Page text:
Every day is a meditation here, both invigorating and contemplative, and filled with constant learning. There are a few major gifts so far that I feel I’ve received here, that I want to now offer to you in relation to being an El Sistema practitioner:

1. Individualized Coaching:

Sistema Fellow Julie Davis coaches a young violinist

Sistema Fellow Julie Davis coaches a young violinist

El Sistema is renowned for its emphasis on the ensemble as the central unit for instruction and performance. The benefits of this have been astounding, and the possibilities for developing a collaborative ethos are tremendous. The beauty and the possibilities of individual coaching, however, must not be under estimated. So many of us have been spending upwards of 10 hours a day giving private lessons or doing individualized instruction here, and while the main núcleo in Barquisimeto houses both a conservatory and a núcleo (from 2-6pm, the “núcleo” takes effect, and students pour in from every which corner to play, practice, attend rehearsals, take theory and solfege classes, etc.). I’ve started a “viola clinic” of sorts, with the violists who are hungry for more individualized time to continue developing their technique and musicianship.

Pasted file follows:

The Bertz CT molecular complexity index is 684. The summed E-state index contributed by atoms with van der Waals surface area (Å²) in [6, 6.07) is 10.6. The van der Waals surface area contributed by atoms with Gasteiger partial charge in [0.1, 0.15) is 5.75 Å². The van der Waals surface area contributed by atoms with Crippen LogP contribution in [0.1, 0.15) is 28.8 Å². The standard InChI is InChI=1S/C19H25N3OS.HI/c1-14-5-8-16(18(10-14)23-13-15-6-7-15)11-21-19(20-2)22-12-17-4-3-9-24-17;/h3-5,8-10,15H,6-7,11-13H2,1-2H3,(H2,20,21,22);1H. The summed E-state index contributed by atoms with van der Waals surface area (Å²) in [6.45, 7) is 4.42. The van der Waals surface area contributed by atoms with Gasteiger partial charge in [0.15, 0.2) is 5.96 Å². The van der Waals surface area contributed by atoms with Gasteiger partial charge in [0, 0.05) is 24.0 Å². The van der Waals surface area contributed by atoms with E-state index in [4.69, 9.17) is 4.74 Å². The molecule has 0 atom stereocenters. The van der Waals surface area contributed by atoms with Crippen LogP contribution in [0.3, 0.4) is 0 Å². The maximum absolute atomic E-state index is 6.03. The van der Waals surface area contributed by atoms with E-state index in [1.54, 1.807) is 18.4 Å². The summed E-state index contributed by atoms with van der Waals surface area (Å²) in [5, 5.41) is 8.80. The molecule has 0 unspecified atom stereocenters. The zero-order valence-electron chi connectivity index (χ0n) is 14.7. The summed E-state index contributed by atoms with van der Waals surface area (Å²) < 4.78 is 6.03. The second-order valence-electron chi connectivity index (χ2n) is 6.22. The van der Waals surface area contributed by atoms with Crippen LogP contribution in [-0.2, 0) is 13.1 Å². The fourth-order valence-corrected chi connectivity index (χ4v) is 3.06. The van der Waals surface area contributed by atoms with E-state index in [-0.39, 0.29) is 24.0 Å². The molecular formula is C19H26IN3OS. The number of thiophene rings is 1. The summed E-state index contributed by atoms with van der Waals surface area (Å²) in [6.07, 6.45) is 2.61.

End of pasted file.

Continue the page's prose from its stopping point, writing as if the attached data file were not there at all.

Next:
Each afternoon, I start with one violist up on a balcony of the conservatory, and the more we play, the more other violists join us. I am introduced to each violist as they come over with a hug and a kiss, and the more of us there are–playing and coaching each other, getting one-on-one or two-on-one coaching from me, or practicing individually in close proximity–the stronger the creative buzz, the energy to get better, and the snowball effect of violists present (WHICH IS THE BEST!!!!). Here’s a photo from the beginning of the snowballing:

Sculpting the opening of the Walton Viola Concerto

Sculpting the opening of the Walton Viola Concerto

Time stops existing when I do individualized and group instruction this way, sans walls, sans the restrictions of a clock. (But once I look at the clock again, I see that these clinics are lasting for upwards of 6 hours!) The individual relationships that we form, and the fluency that we develop on the instruments in this time are transferrable in the most important of ways back to the pinnacle experience of the orchestra.